$55 at Reserve Bar
$56 at Total Wine
$56 at Total Wine

Best Celebrity Tequila: Casa Noble Joven

Partially owned by rockstar Carlos Santana, Casa Noble makes a range of tasty handcrafted (and certified organic) lowlands tequilas. All are superb, but Casa Noble's limited-production Joven recently captured the attention of our tastebuds.

Bottled at 102 proof for a fuller flavor, Joven sits in oak for just six weeks, which would technically make it a blanco. However, this bottle has a richness and roundness that suggests dark chocolate, without the cloying vanilla and butter flavors that oak can impart.

$65 at Reserve Bar
$65 at Reserve Bar
<p>Courtesy Image</p><p>All añejos have to age in oak for a minimum of a year. But no other expression on the market today is spending that time in barrels saturated with 10-year-old Laphroaig scotch. This particularly poignant seasoning allows for all bits of brine and ocean air to enter the equation. The maritime journey begins with a splash of seaweed in the nose. Upon the palate is an eclectic array of spice, including ginger and cardamom, caressing the caramel and vanilla notes of the cooked agave, which remain apparent from start to finish. </p>

What Are the Different Kinds of Tequila?

Blanco

Also known as silver or plata tequila, this style is typically as clear as it was when it rolled off the still. That’s because it is, by and large, an un-aged expression (though it can rest for up to two months in oak barrels). As such, it affords the purest window into what agave equals in liquid form. Typically, those tasting notes lean toward earthy, vegetal, and even mineral-rich signatures. Connoisseurs are often enamored with the category as a result.

Reposado

Golden reposado means “rested” in Spanish. As the name implies, this subcategory comprises tequilas that rest in oak—for anywhere between two months to a full year. Typically that resting process occurs in American oak barrels that formerly held bourbon. The caramel and vanilla-laden notes of that specific style of whiskey often carries through into the tequila.

Añejo

To be classified as añejo, a tequila must spend between one to three years in the barrel. Those casks can be built of anything, but they can’t be larger than 600 liters in size. The liquid that pours out after aging typically wears a caramel hue. It's often sweeter in substance than its younger counterparts, introducing vanilla, cinnamon, and other elements of the spice rack.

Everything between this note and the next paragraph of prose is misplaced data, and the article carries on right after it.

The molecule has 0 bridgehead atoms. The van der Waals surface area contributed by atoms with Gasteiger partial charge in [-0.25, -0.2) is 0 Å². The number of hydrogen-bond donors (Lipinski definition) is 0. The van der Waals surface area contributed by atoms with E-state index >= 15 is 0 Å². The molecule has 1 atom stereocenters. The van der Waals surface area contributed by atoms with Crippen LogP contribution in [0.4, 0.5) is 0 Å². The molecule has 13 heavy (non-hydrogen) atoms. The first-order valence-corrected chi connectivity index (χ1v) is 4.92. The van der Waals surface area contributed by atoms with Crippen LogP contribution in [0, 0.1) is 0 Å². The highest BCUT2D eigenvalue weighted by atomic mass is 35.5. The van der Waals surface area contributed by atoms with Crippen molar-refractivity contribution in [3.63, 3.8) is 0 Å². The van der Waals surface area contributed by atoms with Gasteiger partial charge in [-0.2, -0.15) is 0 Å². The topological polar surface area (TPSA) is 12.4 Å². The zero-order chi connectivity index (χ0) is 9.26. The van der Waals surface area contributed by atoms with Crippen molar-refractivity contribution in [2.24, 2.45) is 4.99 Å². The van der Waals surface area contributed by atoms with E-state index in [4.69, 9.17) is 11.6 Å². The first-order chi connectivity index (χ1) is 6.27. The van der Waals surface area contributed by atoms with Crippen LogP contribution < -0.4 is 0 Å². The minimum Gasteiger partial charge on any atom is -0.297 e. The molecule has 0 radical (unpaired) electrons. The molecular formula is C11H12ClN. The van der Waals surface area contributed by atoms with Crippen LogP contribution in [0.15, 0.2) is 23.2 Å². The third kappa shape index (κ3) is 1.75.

Extra Añejo

Although it encompasses the oldest of liquids, extra añejo (or XA, for short) is actually the newest designation of tequila. It was made standard in 2006 and applies to any tequila that ages for a minimum of three years in barrels no larger than 600 liters in size. These sophisticated sippers usually come at a premium; some of the most expensive agave spirits on the market today wear an XA label.

Cristalino

Cristalino is the most curious of categories. It's the only one not officially recognized by tequila’s governing body, the CRT. As such, there are mere guidelines—as opposed to hard rules—as to what qualifies as an example. But it's most often come to mean an añejo or extra añejo tequila, which then undergoes charcoal filtration in order to strip the color of the aged spirit. What goes into the bottle is a crystal-clear tequila that still retains some of the sweeter barrel notes inherent to cask maturation.

What Is Tequila Made From?

Tequila is a Mexican spirit distilled from the agave plant. More specifically, the species is agave tequilana Weber var. azul (blue Weber agave). Unlike other categories of agave spirits—such as mezcal and sotol—tequila can only be made from this subspecies of the plant.

When the agaves reach maturity after several years, their sugar-rich hearts (piñas) are cooked and crushed; the extracted juice is then fermented and distilled. Several factors come into play at each stage of this process, but at the very least, for a tequila to be great, it must be all agave, with no additives. (Rule number one: Never buy tequila that's not labeled "100 percent agave.")

Moreover, tequila is primarily made in the arid lowlands and rainy highlands outside of Guadalajara, in the state of Jalisco. But, by law, it can also be produced in parts of four other Mexican states.

Why Tequila Is So Popular

As for why people love it so much, that’s even simpler to understand. In its highest forms, tequila is full-flavored yet still gentle enough to enjoy neat.

There’s never been more top-shelf varieties of sipping tequilas to choose from, but there are also plenty of other bottles in an array of budgets that mix wonderfully in all sorts of cocktails. Consumers, in turn, are increasingly exposed to the wide range of what the drink can offer.

How to Drink Tequila

Unlike aged whiskies or wines, tequilas that are older aren't necessarily better. And while aging can certainly mask a lesser tequila, any great blanco can make for a beautiful reposado and añejo (and since most of our favorite brands make all three styles, the list we've compiled of the best tequila brands ultimately comprises much more than 18 bottles).

Though the right style is a matter of personal preference, we recommend blancos for sipping neat or as luxurious cocktail mixers.

Reposados are ideal over ice, while añejos come alive when sipped in brandy snifters (while lounging in a worn leather armchair, naturally).

Related: The Best Sipping Tequilas of 2023